Employment Law

Can an employer require an employee to have a COVID-19 Vaccination?

The national roll out of COVID-19 vaccines has raised the question of whether an employer can force employees to be vaccinated.

Employers should not assume they can mandatorily require their employees to be vaccinated for COVID-19. If an employer makes being vaccinated a condition of starting or continuing employment, the employer must be able to demonstrate that this is a reasonable and lawful direction.

What is reasonable and lawful?  

To be lawful, the direction must comply with any terms set out in a contract, award, agreement or any State, Territory and Commonwealth laws.

If there are no such terms in a Contract, Award, Agreement, or Law that specifically require a COVID-19 vaccination, then whether the direction is lawful and reasonable depends on the circumstances of each case.

Employees must comply with lawful and reasonable directions, or face disciplinary action which could lead to a dismissal or termination of employment.  

Examples – Aged Care and Quarantine Workers

On 28 June 2021, the National Cabinet agreed to mandate that by mid-September 2021 working in an aged care facility was conditional upon having received a first dose ofCOVID-19 vaccine.  

New South Wales and Western Australia have also mandated that airport and quarantine workers must have received at least a first dose of the COVID-19 vaccine to work at airports or in a quarantine vaccination program. In Western Australia, quarantine centre workers include security guards, medical staff, hotel staff and even police officers. In Western Australia, quarantine centre workers include security guards, medical staff, hotel staff and even police officers.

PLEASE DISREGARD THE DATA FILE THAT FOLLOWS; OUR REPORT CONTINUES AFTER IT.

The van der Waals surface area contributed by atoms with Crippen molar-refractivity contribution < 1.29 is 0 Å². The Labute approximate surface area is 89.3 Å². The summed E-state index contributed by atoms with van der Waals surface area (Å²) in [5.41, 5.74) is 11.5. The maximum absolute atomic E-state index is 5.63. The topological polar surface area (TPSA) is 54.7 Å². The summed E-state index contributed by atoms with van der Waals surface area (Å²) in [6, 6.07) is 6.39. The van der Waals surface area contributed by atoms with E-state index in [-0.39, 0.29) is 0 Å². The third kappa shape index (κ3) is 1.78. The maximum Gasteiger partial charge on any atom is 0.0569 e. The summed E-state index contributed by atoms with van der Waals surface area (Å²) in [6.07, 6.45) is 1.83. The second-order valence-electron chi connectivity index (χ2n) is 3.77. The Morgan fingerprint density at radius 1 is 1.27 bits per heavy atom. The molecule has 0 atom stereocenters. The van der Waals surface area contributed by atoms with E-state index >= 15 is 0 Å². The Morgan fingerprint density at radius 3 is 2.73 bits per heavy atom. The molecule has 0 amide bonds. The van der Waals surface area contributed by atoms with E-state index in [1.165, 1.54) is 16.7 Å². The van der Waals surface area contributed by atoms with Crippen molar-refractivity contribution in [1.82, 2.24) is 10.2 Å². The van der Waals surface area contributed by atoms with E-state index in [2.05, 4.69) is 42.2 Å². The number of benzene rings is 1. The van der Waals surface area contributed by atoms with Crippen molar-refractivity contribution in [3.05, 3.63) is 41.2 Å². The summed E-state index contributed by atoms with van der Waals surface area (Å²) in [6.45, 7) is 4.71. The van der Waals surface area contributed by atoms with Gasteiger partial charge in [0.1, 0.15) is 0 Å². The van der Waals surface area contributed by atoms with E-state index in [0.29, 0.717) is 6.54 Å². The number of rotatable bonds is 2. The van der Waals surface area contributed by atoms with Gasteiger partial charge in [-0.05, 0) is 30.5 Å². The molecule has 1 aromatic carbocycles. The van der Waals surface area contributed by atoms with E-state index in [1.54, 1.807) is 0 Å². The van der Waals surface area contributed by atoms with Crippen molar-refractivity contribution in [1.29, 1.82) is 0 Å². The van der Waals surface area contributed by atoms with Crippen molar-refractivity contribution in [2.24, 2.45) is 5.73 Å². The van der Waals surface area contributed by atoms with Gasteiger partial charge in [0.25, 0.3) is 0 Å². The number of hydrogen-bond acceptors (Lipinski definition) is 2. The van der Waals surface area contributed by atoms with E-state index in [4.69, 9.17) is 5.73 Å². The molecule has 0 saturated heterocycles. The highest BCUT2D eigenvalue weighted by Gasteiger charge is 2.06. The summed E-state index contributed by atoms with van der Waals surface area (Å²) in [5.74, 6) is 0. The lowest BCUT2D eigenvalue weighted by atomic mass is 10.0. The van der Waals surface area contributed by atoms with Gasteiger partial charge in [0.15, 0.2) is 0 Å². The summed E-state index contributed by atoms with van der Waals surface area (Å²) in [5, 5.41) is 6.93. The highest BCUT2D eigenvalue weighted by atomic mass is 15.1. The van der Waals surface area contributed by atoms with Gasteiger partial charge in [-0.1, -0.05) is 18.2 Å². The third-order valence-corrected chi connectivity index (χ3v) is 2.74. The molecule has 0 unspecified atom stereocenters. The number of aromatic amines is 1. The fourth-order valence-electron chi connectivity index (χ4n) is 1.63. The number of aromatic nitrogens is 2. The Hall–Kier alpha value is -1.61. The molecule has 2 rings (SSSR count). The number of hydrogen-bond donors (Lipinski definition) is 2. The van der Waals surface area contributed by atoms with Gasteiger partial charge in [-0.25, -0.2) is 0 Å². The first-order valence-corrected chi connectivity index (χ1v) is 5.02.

Grounds of refusal

Employees may have a legitimate reason for refusing vaccination. This can include where an employee suffers from a medical condition or because of the religious beliefs of the individual. An employee may be required to provide their employer with reasons and evidence exempting them from the vaccination.

Where an employee has given legitimate reasons to not be vaccinated, employers should consider alternative work arrangements before taking disciplinary action.

Avenue of redress

If an employer or employee has any issues with enforcing or complying with any such directions, the matter may be dealt with by the FairWork Commission.

The Fair Work Commission will assess the specific circumstances of employees and will examine the context of the workplace. Factors that could be considered include: the employee’s specific duties, work health and safety obligations, whether the vaccination would be inherent to the role of the employee and whether there is any guidance by government bodies.


At the time of this publication, no substantial decisions have made by tribunals or courts in relation to an employer forcing an employee to be COVID-19 vaccinated.

The law is likely to keep changing in this area as Australia continues to deal with the pandemic. If you are considering directing aCOVID-19 vaccination for employees, or if you have been given such a direction that you do not wish to follow, we recommend that you obtain legal advice.

 The matters raised in this article are not intended to provide employment law or individual legal advice. You should obtain individual advice based on your particular circumstances. If you require any further information about Employment law, please contact our Employment Law Team on (03) 9870 9870.

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